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  • Nyirubugara, O. (2018). Shooting Kids: Children in Syrian War reporting by RT and Al Jazeera. Journalism Studies, 18-13: 1969-1979. https://doi.org/10.1080/1461670X.2018.1500870

    ABSTRACT: Children are increasingly becoming iconic faces associated with wars and the suffering they inflict. This paper examines coverage of the Syrian war, namely the battle of Aleppo, by RT (formerly known as Russia Today) and Al-Jazeera English (AJE). The focus is on child representations in RT and AJE news reports in Syria between 1 August and 31 December 2016. Based on a visual content analysis of 216 and 161 news clips from RT and AJE respectively, this paper identifies and discusses the four main roles that children were shown to play, namely those of “victims”, “sources”, “décor” and “fighters”. The analysis presented here raises urgent ethical questions relating to the ways in which journalists (should) report about children without exposing them to possible harm.


KEYWORDS: Al jazeera, children, ethics, information war, Russia Today, war reporting


In this book I focus on 10 Rwandan-authored novels of genocide, which I consider to be excellent memory texts that reveal a lot about memory processes in post-genocide Rwanda. I argue that the freedom the novelists enjoy to create their own Rwanda enables them to explore the most controversial aspects of the relationships amongst the Hutu and the Tutsi, the main ethnic groups in Rwanda. Unlike non-fiction writers who are restricted by their discipline-specific constraints and ethical considerations, novelists use their invented Rwanda to expose ethnicity-related issues in a less formal, and often provocative, way. In so doing, however, they seem to exacerbate tensions, by for instance stereotyping the ethnic Other, by providing the ethnic Other with certain attributes and memory-loaded names, and by embracing certain ideological truths.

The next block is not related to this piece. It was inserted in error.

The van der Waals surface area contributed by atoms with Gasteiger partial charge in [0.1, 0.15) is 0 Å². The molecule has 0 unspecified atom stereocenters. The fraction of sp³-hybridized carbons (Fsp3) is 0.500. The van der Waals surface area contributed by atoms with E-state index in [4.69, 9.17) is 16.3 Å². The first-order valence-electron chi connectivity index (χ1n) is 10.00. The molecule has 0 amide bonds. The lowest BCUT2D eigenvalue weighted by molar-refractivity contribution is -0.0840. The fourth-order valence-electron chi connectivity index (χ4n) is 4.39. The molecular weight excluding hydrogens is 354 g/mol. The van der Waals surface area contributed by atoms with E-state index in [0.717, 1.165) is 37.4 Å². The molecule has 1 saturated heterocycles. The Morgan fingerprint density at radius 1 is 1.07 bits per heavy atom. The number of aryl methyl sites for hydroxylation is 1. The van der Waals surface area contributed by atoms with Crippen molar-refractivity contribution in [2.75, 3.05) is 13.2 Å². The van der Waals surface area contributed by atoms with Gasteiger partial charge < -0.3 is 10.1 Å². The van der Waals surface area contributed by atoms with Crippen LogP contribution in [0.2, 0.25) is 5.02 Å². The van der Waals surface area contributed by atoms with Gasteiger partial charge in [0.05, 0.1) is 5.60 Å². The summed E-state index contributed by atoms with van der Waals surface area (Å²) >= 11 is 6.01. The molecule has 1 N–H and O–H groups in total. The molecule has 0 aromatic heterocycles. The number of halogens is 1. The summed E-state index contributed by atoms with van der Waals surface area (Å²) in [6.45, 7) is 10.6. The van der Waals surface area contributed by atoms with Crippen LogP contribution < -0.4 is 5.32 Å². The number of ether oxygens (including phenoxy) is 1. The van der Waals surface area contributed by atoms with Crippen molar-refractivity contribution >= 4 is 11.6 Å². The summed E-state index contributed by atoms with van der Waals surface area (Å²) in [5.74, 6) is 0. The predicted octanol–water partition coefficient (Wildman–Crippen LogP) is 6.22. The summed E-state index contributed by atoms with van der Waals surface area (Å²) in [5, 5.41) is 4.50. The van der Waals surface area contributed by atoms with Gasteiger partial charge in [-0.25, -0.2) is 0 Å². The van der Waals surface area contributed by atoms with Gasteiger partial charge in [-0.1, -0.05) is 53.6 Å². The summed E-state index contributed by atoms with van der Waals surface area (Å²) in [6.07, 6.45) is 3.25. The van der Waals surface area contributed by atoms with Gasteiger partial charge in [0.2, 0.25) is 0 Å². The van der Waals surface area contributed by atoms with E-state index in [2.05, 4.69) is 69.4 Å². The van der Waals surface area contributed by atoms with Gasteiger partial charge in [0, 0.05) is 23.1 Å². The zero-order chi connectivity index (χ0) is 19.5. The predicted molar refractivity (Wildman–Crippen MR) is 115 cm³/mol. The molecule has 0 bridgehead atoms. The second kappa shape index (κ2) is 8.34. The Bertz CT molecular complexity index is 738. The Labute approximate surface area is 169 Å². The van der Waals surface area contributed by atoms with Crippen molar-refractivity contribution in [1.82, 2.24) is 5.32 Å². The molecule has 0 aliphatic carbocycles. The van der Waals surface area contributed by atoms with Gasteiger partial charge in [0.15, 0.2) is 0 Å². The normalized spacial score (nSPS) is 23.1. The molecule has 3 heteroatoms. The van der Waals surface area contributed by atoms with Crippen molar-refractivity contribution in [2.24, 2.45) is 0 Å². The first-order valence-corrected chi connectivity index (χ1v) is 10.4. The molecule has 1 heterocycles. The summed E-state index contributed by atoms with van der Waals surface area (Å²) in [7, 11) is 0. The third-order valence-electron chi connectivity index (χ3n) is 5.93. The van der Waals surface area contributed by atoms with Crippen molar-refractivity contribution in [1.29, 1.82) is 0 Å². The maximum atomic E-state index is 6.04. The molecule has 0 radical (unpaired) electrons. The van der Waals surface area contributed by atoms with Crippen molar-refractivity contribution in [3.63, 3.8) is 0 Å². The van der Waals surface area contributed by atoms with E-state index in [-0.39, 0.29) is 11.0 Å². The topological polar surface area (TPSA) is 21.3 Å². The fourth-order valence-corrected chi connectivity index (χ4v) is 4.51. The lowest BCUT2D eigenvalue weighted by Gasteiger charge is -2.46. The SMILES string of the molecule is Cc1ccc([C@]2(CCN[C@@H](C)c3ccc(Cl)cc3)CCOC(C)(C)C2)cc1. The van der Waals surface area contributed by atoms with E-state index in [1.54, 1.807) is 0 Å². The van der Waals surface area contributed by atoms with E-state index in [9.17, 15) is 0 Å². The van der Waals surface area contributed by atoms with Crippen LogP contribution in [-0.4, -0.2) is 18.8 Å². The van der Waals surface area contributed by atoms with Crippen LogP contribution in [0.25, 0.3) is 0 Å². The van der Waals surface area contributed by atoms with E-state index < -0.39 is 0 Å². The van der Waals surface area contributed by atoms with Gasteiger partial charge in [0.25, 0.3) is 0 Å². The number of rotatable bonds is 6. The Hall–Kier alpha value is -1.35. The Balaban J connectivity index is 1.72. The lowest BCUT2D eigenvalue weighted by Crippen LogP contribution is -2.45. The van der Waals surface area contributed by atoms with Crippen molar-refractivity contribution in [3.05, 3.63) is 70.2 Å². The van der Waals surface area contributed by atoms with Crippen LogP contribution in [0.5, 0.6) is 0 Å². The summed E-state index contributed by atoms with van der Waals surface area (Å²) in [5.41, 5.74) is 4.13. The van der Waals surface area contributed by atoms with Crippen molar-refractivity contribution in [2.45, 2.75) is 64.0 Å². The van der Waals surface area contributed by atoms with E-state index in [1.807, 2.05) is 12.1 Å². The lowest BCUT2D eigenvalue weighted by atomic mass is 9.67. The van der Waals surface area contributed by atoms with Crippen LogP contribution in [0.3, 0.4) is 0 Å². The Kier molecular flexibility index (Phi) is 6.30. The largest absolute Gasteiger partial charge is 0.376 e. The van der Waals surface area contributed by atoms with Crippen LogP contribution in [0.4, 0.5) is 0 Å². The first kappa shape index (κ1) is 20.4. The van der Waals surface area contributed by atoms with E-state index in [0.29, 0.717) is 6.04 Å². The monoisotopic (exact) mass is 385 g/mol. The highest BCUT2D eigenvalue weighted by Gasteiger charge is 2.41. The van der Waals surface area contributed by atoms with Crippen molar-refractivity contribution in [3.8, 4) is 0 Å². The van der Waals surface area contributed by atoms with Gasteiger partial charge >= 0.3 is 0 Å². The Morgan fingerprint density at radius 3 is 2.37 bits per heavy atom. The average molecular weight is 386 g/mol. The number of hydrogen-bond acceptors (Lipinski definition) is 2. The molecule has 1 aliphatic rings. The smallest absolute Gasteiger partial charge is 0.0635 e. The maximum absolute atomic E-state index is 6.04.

In this book, I present what I call the Mobile Community Reporting approach based on a six-year training experiment in which I was involved as trainer and coach in eight African countries. The main argument underlying the MCR approach is the following: if a member of the community covers news using a reporting tool that is familiar to that community, and taking into account the values, interests and worldviews of that community, chances of capturing what the community thinks are very high.This book is a must-read piece for those in Africa and elsewhere, who are involved or interested in journalism and communication, and those involved or interested in activism, advocacy, and development projects, where communication processes could take advantage of the Mobile Community Reporting approach to capture what the community thinks and does.


This is volume 1 in the Memory Traps series that I have set up to write over several years to discuss ethnic conflicts in Rwanda (my country of origin) and the role cultural memory plays in it. Volume one discusses many aspects including what I call parallel remembering –that is, two memory lines depending on one’s ethnicity; dual remembering – that is adding the ‘survival’ version of memory to one’s genuine memory; among many other subjects. Among the yet-to-be-written volumes, two will focus on media: one on journalism in which I will theorize the concept I want to call ‘Memory Journalism’, and one on local cinema. In both volumes, I want to explore the [distorting] influence of ethnicity and related memories.

  • Nyirubugara, Olivier, ‘Non-mediated Archives: Naming as a Human Right Issue ’, in Engen, H. van, Janssens, G., Kwanten, G. & Pompe, K.M., (Eds.), Archives without Borders (VVBAD, 2012), pp. 189–195

In this book chapter I discuss names and their functions in Rwandan society and ways in which some basic rights to one’s own culture and memory is ‘violated’ through the imposition by Western countries’ laws of the automatic transmission of name from father or mother to son.

  • Nyirubugara, Olivier, ‘Remembering and Forgetting in Post-genocide Rwanda’, in Meiner, Carsten / Veel, Kristin (Eds.), The Cultural Life of Catastrophes and Crises (Berlin: De Gruyter, 2012), pp. 115–124